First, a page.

CDL Rules for Firefighters Dropped

Legislation will preserve $31 million in federal aid
May 20, 2009

Assemblywoman Ellen Jaffee (D-Suffern) announced Assembly passage of legislation that will correct a controversial state law that allowed trained firefighters to drive trucks only in case of an emergency (A.6051a). This prevented firefighters from driving the trucks in training exercises, parades, funerals, or other non-emergency situations.

“This regulation was bureaucracy at its worst and had to be corrected,” said Assemblywoman Jaffee. “It’s absurd to think that a firefighter without a CDL is qualified to drive a truck to an emergency, but not to a training exercise or in a parade.”

Earlier this year, legislators corrected a technicality in the law that permitted first responders with a valid class-D driver license to legally drive an emergency vehicle to the scene of an emergency but required only those with a CDL to drive the truck back to the station (Ch. 59 of 2009). However, the correction in the law did not permit firefighters without a CDL to drive the apparatus in parades, training exercises, or non-emergency situations.

“There’s more to a firefighter’s job than just answering emergency calls. They’re highly visible, active members of our communities, and it’s important that they be able to drive trucks without fear of penalty,” said Assemblywoman Jaffee. “This amendment will give firefighters the freedom to participate in the entire range of their duties.”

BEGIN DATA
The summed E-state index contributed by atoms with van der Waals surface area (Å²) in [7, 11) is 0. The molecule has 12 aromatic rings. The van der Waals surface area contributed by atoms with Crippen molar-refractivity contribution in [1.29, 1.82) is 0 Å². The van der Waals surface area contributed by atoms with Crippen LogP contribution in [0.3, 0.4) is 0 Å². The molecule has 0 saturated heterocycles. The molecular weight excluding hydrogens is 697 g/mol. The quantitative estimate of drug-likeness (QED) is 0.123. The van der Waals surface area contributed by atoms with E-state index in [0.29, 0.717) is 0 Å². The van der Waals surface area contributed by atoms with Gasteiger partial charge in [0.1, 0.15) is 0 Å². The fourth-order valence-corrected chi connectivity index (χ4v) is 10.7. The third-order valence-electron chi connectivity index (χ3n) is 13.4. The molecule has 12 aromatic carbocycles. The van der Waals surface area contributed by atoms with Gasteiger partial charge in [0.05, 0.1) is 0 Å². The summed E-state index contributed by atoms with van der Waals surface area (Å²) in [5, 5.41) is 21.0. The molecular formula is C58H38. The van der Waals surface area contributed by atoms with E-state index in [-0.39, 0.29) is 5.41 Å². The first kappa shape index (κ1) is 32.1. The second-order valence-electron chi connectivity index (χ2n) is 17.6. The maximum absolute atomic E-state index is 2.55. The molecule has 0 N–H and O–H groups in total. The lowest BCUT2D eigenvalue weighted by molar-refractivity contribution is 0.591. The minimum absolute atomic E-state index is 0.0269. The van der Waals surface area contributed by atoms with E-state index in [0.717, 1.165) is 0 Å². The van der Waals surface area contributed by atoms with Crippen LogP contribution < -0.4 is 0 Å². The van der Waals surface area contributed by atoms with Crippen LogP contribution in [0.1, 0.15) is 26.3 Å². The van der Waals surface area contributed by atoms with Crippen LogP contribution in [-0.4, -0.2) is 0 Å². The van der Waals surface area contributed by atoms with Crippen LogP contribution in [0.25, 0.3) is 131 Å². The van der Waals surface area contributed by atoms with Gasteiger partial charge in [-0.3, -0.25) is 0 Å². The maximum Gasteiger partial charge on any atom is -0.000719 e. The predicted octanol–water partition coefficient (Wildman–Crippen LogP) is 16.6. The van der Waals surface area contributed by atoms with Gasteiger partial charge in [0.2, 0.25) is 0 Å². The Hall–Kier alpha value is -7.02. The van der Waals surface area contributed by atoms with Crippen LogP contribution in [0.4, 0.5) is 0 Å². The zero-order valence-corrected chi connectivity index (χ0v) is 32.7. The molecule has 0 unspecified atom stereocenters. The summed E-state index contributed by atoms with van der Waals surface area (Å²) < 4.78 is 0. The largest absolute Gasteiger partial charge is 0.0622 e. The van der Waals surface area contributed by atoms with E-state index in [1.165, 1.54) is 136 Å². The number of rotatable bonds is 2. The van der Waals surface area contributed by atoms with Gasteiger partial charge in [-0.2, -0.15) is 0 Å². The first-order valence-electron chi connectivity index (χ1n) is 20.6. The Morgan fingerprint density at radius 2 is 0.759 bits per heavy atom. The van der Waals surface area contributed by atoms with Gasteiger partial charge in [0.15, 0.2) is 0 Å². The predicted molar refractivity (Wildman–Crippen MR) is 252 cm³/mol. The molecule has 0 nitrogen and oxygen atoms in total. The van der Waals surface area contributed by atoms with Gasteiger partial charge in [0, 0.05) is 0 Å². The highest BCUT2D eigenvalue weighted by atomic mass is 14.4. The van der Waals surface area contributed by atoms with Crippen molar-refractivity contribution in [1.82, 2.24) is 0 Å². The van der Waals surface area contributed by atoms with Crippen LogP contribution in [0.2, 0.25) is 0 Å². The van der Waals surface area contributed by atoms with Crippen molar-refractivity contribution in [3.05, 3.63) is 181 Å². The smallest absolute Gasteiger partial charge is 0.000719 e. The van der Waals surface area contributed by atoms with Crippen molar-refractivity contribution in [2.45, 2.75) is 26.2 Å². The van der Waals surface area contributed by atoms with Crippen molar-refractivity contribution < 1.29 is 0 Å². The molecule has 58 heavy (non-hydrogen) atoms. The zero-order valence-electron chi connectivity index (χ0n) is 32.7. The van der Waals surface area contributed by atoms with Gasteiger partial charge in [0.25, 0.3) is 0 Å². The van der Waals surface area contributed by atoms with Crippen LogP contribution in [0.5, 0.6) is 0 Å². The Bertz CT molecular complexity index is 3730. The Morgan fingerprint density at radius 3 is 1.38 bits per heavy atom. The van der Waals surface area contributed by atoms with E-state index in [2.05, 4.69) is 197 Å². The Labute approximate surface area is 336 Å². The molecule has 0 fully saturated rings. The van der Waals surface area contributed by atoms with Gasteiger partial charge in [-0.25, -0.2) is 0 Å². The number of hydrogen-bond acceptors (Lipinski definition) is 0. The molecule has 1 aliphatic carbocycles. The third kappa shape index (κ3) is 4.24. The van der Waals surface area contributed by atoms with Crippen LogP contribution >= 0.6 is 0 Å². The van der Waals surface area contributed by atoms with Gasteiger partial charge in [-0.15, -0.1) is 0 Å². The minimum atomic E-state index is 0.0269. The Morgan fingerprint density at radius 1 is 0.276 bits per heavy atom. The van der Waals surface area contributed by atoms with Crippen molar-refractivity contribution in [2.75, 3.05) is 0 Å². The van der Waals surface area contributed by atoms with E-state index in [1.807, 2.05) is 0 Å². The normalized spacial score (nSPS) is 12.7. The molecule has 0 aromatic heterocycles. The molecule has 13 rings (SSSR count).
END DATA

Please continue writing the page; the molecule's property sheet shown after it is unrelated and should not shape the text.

This new legislation takes the amendment a step further to allow emergency workers to carry out all aspects of their jobs without securing a CDL. Under the legislation, non-CDL drivers would be able to freely participate in training exercises, funerals, hydrant maintenance, and commercial building inspections.

The legislation would also keep New York in conformity with federal regulations promulgated by the Federal Motor Carrier Safety Administration, which grants states discretion in exempting firefighters and operators of other emergency motor vehicles. By staying in conformance with federal regulations, the state would preserve approximately $31 million in federal highway aid.